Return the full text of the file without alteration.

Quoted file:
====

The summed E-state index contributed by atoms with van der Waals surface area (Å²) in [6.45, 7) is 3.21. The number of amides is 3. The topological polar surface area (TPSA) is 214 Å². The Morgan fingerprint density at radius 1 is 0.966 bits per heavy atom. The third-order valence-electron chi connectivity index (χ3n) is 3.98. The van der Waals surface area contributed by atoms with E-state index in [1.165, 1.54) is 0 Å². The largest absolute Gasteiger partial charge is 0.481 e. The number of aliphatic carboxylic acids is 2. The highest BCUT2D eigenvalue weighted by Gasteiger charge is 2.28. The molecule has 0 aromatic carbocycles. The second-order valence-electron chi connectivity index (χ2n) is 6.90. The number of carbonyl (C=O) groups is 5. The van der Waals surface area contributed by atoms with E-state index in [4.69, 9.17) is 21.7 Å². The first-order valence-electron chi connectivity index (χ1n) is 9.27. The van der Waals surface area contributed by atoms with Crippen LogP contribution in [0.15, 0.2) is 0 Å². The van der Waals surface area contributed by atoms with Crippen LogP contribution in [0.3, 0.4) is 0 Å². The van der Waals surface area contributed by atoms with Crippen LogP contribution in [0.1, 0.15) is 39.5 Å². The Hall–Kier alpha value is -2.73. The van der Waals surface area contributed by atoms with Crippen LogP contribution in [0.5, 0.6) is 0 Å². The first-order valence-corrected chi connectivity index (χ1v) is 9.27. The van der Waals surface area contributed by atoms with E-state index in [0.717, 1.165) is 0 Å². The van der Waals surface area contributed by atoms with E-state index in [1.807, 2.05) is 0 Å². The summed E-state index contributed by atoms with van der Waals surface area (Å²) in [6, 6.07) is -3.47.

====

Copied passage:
The summed E-state index contributed by atoms with van der Waals surface area (Å²) in [6.45, 7) is 3.21. The number of amides is 3. The topological polar surface area (TPSA) is 214 Å². The Morgan fingerprint density at radius 1 is 0.966 bits per heavy atom. The third-order valence-electron chi connectivity index (χ3n) is 3.98. The van der Waals surface area contributed by atoms with E-state index in [1.165, 1.54) is 0 Å². The largest absolute Gasteiger partial charge is 0.481 e. The number of aliphatic carboxylic acids is 2. The highest BCUT2D eigenvalue weighted by Gasteiger charge is 2.28. The molecule has 0 aromatic carbocycles. The second-order valence-electron chi connectivity index (χ2n) is 6.90. The number of carbonyl (C=O) groups is 5. The van der Waals surface area contributed by atoms with E-state index in [4.69, 9.17) is 21.7 Å². The first-order valence-electron chi connectivity index (χ1n) is 9.27. The van der Waals surface area contributed by atoms with Crippen LogP contribution in [0.15, 0.2) is 0 Å². The van der Waals surface area contributed by atoms with Crippen LogP contribution in [0.3, 0.4) is 0 Å². The van der Waals surface area contributed by atoms with Crippen LogP contribution in [0.1, 0.15) is 39.5 Å². The Hall–Kier alpha value is -2.73. The van der Waals surface area contributed by atoms with Crippen LogP contribution in [0.5, 0.6) is 0 Å². The first-order valence-corrected chi connectivity index (χ1v) is 9.27. The van der Waals surface area contributed by atoms with E-state index in [0.717, 1.165) is 0 Å². The van der Waals surface area contributed by atoms with E-state index in [1.807, 2.05) is 0 Å². The summed E-state index contributed by atoms with van der Waals surface area (Å²) in [6, 6.07) is -3.47.